Additionally, Kimberly-Clark, the manufacturer of several well-known brands for things like toilet paper, diapers and personal hygiene products, saw a huge increase in demand as consumers started stockpiling these supplies. As they’ve worked to match supply with this newfound demand, we’ve adjusted our operations accordingly.

To help businesses better understand intermodal and the value it offers, BNSF has an Intermodal Solutions Team of about a dozen people strategically positioned around the U.S. and Mexico.  “We are working daily with our customers to help them figure out how to best deliver the goods that communities depend on,” says General Director Gregg Zody. “We’re continuing to do that during the COVID-19 pandemic while adjusting for an increased need for their goods and services.”

But it’s not just grocery stores and manufacturers that have seen a sharp increase in demand. Home improvement stores like Lowe’s have had the same experience as they work to provide essential products and services to customers, government officials and first-responders in response to COVID-19. Lowe’s customers are depending on their stores for urgent needs like refrigerators and freezers, generators, hot water heaters, cleaning products and safety equipment.

Race Against Time

As shipments arrive on our network, we work with customers to prioritize delivery of essential goods and stay in constant communication with them about their needs.

Some customers need to adjust their shipments just so they can keep their products on store shelves. Del Monte, a lead provider in shelf-stable and ready-to-eat foods, is experiencing peak-level volumes that are typically seen near Christmas. However, as consumers are flocking to stores to stock up on non-perishable items, the company must adjust its supply chain to increase the speed at which deliveries are made. It’s working with our intermodal team and carrier partners to shift shipments from boxcars to intermodal containers to reach the markets faster and provide nourishment to the public.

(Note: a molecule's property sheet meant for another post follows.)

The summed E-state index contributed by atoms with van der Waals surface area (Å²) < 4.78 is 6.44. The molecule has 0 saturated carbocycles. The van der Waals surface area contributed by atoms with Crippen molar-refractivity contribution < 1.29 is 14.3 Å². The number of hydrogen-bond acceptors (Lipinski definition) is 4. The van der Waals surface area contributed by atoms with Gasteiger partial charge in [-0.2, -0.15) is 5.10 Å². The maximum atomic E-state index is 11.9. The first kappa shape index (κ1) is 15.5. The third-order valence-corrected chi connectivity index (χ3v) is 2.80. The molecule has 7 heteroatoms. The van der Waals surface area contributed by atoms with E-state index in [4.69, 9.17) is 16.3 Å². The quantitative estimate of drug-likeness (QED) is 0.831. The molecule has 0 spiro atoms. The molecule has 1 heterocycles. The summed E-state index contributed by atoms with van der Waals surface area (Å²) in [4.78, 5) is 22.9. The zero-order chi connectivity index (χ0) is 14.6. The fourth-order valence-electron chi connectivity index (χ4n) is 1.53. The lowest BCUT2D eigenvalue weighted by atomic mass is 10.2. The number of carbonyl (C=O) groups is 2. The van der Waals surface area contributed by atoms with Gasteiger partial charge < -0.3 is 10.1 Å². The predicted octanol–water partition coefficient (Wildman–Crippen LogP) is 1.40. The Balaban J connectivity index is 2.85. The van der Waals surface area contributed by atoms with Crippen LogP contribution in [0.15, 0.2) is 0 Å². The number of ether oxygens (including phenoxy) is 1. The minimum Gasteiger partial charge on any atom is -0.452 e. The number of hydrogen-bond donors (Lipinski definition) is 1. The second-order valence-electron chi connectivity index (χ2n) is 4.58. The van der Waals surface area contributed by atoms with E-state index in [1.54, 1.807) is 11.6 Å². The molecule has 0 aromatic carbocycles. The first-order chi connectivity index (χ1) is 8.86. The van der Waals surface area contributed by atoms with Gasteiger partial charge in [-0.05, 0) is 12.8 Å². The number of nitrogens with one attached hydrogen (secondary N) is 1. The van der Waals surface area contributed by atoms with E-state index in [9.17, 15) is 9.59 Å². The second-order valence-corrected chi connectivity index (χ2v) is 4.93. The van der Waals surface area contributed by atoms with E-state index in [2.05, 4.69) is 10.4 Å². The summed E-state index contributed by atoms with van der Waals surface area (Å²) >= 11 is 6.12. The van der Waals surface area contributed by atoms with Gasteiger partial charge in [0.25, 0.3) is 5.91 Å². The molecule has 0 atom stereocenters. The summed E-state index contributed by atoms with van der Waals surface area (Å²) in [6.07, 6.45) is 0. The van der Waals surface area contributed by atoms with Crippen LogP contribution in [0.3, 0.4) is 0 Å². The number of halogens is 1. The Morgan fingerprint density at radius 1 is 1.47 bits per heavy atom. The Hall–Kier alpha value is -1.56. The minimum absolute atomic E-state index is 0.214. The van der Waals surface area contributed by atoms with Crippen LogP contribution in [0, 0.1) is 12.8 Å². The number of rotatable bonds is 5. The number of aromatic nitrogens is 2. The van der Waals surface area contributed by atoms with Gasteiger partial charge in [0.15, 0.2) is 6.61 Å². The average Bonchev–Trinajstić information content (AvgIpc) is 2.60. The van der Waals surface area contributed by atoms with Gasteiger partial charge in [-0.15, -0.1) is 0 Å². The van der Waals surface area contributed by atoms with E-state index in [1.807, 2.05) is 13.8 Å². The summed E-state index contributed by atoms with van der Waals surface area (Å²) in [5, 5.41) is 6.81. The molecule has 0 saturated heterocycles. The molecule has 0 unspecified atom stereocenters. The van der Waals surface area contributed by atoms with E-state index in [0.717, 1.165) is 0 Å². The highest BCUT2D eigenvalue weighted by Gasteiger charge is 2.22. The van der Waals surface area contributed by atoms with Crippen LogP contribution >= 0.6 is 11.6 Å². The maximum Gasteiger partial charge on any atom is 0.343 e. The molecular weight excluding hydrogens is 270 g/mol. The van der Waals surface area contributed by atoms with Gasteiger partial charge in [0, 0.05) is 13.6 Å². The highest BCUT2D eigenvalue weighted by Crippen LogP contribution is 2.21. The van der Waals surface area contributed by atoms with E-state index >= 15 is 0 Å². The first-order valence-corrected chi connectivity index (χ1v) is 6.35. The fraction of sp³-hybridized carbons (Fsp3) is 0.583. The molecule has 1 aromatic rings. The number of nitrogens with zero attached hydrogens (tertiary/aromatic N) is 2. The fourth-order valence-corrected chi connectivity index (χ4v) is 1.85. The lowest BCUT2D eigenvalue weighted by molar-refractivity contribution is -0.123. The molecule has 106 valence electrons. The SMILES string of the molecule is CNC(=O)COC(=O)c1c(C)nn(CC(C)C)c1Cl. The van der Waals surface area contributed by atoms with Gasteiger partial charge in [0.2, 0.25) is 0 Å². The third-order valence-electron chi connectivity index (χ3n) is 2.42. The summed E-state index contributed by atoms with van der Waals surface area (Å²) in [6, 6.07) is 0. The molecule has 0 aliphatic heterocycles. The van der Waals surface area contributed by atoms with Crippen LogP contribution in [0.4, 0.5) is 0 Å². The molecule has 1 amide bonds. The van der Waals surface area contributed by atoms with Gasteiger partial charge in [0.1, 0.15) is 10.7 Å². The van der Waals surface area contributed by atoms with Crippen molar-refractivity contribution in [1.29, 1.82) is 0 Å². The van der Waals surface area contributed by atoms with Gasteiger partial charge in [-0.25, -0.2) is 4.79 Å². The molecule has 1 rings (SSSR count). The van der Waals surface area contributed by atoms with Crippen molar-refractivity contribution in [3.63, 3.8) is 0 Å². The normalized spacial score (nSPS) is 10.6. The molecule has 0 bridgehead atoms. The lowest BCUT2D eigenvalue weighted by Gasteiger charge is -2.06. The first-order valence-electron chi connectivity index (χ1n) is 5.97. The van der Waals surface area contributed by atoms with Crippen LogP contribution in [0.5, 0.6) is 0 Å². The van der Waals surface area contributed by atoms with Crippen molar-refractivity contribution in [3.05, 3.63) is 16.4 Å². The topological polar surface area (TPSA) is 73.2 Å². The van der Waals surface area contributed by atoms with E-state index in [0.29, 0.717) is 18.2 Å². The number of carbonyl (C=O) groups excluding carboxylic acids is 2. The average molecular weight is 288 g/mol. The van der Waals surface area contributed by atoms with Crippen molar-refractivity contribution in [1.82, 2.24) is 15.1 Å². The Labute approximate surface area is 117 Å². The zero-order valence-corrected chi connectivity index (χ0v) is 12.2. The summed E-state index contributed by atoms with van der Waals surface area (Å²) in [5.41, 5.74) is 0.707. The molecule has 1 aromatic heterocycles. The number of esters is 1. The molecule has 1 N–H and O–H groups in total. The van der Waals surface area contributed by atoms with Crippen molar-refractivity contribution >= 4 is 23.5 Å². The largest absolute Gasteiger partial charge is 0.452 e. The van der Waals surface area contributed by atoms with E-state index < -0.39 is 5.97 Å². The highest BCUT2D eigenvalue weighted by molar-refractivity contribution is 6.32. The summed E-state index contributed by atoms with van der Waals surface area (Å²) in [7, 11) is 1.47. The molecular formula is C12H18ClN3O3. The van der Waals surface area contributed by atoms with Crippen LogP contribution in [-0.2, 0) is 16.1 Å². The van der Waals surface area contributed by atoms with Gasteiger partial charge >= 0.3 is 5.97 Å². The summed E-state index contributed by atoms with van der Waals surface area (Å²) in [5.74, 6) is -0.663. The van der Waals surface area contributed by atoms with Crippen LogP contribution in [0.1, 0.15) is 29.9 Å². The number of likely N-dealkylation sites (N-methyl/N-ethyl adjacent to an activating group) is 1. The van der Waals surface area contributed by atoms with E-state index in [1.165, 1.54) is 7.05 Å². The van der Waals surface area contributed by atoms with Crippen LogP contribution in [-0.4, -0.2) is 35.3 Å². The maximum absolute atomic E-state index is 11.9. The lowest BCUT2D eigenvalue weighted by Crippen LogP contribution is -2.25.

Several textile companies have also shifted their production to assist the medical community. SanMar, one of the leading suppliers in wholesale textile distribution, has changed its business focus to creating gowns and masks for medical personnel as part of a larger coalition with U.S. apparel companies. BNSF is working with SanMar to transport the medical gowns it’s producing to where they are needed most. 

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The flexibility of our operations and dedication to our customers mean we can provide shipping options that work for them. One shipment on our expedited intermodal train travels about 825 miles per day, while traditional intermodal shipments travel around 550 miles per day. With the increase in demand from consumers, shippers have the opportunity to expedite their shipments to reach markets faster and save critical time.

For example, Uline Inc., a distributor of industrial and shipping products, uses our expedited intermodal service. “Uline provides essential safety, janitorial and personal protection supplies to businesses, hospitals and first-responders, says Vice President Logistics Angelo Ventrone. “While demand for these products has only increased throughout the pandemic, we’ve continued to work with our service partners to ensure Uline is able to keep its promises to customers.”

It is this teamwork mentality that enables BNSF, our carrier partners and stores to keep restocking the shelves daily. “Our relationships with our customers are extremely important,” Zody says. “It becomes increasingly clear how much it matters when there’s a crisis like this. We’re working together to serve the public.”

Categories: Class I, Freight, Intermodal, News, Short Lines & Regionals, Switching & Terminal Tags: , ,